Do you think it was right for Susan Atkins to not be released from prison on "compassionate release" terms?

Is she a cold-blooded murderer that does not have the right to be out in public ever again?

Or was she just a vulnerable victim of someone that pretented to care for her (Manson), but just mislead her?

12 Answers

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  • Anonymous
    1 decade ago
    Favorite Answer

    Ask Sharon Tate and her unborn, nearly full term fetus who Susan murdered, then used her blood to write 'pig' on the wall with. Sorry, Susan didn't show any compassion for the people she was slaughtering like cattle. And she is currently getting a lot more 'compassion' at the hands of the state than she showed those people who have been in their graves for 40 years. She doesn't deserve to see the light of freedom in her last days. Her and crazy Charlie and the rest of them should have been put up against a wall and shot a long time ago. They ought to withhold her pain medication and let her suffer in agony until she croaks.

  • Stan
    Lv 5
    1 decade ago

    This is probably the hardest question I've ever tried to answer here, and I've answered hundreds. Her crime was among the most vicious in all of modern American history, and she was 100% responsible for her actions. The notion that she was brainwashed by Manson doesn't hold a drop of water - she was an adult, and she knew right from wrong. Her life sentence was and is completely justified.

    And by the way, [Edit] what she did was not a "Mistake"! When you multiply 3 by 5 and get 16, that's a mistake. A person of high moral character can make a mistake. But when you engage in a bloody and murderous carnage, that's a vile, contemptible, sickening crime. And it means that you're a vile, sickening, and contemptible person.

    On the other hand, what purpose does it serve to keep a dying woman imprisoned? She poses no threat to anyone or anything. She has apparently long since become a different person. There is no benefit to society, or to the families of those she murdered (except perhaps to satisfy their sense of vindictiveness, which is not a legitimate cause), by keeping her imprisoned until she draws her last breath.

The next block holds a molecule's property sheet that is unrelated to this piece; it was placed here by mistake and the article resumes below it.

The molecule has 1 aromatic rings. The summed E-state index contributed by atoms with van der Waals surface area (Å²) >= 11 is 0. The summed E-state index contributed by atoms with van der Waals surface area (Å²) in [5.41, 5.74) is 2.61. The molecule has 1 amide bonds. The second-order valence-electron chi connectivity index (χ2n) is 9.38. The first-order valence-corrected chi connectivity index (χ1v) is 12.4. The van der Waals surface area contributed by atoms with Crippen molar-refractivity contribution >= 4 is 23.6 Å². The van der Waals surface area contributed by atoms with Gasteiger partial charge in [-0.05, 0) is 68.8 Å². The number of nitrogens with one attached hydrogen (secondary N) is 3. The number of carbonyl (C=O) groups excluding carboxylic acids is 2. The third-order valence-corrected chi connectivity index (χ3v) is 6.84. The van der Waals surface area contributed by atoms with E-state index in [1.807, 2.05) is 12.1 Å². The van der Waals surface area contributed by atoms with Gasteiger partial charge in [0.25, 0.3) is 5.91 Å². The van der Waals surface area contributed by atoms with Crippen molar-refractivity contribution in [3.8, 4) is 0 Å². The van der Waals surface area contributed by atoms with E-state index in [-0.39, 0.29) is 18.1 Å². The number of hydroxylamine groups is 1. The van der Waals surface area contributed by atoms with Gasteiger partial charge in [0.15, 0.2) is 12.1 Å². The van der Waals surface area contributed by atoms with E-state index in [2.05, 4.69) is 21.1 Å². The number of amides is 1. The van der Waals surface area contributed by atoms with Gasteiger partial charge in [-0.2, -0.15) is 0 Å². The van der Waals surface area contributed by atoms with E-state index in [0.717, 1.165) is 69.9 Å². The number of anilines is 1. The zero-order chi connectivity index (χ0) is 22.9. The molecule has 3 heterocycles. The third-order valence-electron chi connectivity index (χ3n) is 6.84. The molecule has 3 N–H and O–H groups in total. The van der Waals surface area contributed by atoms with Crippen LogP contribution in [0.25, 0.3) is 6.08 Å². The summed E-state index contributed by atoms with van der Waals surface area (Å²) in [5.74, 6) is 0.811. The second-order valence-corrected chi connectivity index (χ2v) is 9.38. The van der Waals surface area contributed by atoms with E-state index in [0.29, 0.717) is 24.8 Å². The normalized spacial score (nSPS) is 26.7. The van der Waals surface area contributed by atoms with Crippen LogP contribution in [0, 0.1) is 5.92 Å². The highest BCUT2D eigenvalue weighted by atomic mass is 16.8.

When a question like this arises, I always say let's err on the side of kindness and compassion. Let her go.

  • 1 decade ago

    I'm going to say no but for only one reason: the family member who would agree to take responsibility for her would also have to assume her future medical bills. Otherwise the state will have to absorb the cost. The CA taxpayers have been flipping the bill for her for nearly 40 years now. Let someone else do it for a change. The woman is bed-ridden with terminal brain cancer, has had one leg amputated, is paralyzed on one side of her body, cannot sit up in bed and can barely utter a coherent sentence. She will never be out in public again. Technically released or not she will spend her remaining days in a hospital or hospice. The only issue is who gets stuck with the rest of the bills. She and many of the others may have been vulnerable but I'm tired of them blaming everything on Manson. They were not computers programmed by Manson. They had the freedom to make their own choices and the decision to do what they did was theirs. Atkins could have left at any time. But no, she helped hold Gary Hinman hostage for two days before he was killed. Two weeks later she went to the Tate house, entered, rounded up people at knife point, tied up Frykowski, stabbed him in the leg as he tried to escape, probably held Sharon down so Tex could stab her, wrote "PIG" in blood on the door. Then she willingly went out with them the next night when the LaBiancas were killed. She was no victim.